In this episode, Dr. Reginald Tomas Lee explains why cash and profit are not the same. Cash is the life blood of a business. It drives daily operational decisions. Profit, on the other hand, is a relative metric (not measurement), dependent on the cost formula chosen. Executives and managers need to understand the difference and when to use each one.
About Dr. Reginald Tomas Lee
Dr. Lee is Professor of Operations and Management at Xaiver University. He is the author of five books including Lies, Damned Lies, and Cost Accounting and his latest Strategic Cost Transformation.
Reginald started his career as an engineer at IBM, and then worked in supply chain management at Ernst & Young. His consulting customers include Disney, DuPont, Home Depot and Toyota.
- Business Dynamics & Research (Consulting)
- firstname.lastname@example.org (Email)
Rukmani Gupta says
Profit is like our bones, and cash is our blood. Profit we require to sustain and it can be averaged out, if we are profitable from many years & suddenly due to expansion of any market down factor, company is in loss, past year reserves can compensate us, but cash, like blood need to circulate regularly in our body, maintaining liquidity is must to run the business at any point of time, it can not be averaged out.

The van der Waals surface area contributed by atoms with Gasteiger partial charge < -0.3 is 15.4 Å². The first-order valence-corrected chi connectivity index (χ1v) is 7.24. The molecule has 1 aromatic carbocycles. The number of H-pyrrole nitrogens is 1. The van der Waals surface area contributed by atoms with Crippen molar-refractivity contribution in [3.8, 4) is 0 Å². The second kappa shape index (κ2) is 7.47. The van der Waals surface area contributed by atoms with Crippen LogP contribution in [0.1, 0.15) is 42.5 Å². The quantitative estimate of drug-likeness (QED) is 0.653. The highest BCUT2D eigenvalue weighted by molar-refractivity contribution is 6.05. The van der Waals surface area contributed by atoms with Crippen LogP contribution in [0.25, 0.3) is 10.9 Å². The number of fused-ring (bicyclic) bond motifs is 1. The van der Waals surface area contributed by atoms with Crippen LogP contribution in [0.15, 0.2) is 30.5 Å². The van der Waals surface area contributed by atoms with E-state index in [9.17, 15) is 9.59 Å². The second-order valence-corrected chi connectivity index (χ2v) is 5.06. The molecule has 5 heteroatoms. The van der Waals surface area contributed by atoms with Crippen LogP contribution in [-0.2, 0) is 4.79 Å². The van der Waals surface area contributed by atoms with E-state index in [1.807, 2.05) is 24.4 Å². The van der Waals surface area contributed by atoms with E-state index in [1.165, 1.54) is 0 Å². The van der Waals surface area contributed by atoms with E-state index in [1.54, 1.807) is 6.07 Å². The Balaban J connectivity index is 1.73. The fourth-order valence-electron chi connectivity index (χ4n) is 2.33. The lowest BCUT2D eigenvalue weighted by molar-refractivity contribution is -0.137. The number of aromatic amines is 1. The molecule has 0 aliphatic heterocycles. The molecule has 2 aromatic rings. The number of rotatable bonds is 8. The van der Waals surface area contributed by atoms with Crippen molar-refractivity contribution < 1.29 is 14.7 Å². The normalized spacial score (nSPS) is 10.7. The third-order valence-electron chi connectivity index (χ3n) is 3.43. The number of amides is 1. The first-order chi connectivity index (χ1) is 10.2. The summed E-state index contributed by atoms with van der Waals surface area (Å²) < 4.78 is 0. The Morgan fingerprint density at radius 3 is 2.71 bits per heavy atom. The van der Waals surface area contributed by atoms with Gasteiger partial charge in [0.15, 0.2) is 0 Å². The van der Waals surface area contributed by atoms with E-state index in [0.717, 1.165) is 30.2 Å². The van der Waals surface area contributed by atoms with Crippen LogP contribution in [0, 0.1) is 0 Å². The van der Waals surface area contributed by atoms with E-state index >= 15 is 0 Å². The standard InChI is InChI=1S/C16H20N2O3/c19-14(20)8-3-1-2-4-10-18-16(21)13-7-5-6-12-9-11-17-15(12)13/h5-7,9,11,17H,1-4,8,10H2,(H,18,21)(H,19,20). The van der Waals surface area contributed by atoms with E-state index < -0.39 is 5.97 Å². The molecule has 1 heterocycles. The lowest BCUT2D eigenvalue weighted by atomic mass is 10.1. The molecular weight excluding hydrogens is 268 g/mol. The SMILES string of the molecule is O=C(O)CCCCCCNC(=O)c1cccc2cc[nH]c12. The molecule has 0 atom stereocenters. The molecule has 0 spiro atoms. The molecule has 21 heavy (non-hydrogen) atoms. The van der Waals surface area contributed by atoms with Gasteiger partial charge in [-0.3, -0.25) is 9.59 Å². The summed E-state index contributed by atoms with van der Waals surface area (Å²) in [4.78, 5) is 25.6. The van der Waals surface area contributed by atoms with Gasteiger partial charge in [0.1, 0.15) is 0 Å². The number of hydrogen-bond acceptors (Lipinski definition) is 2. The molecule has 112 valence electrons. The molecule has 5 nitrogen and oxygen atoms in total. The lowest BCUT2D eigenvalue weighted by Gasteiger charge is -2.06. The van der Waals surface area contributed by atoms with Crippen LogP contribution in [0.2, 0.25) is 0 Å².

Reginald Tomas Lee says
That’s what one may be led to believe, but the reality and the math of it is, that is not true. Profit is, in no way, “like our bones.” Our bones are well defined and structured. Profits are nebulous and subjective. You cannot decide to use another technique to determine the size and structure of your bones or of the skeleton in general. It is what it is. You can, however, change your profit based on several factors such as when you choose to recognize revenues, the scope of data that goes into figuring out your costs, and the costing technique itself.
Bones and the skeletal system is very well defined. Profits, unfortunately, are not. Hence the comparison isn’t quite accurate or precise.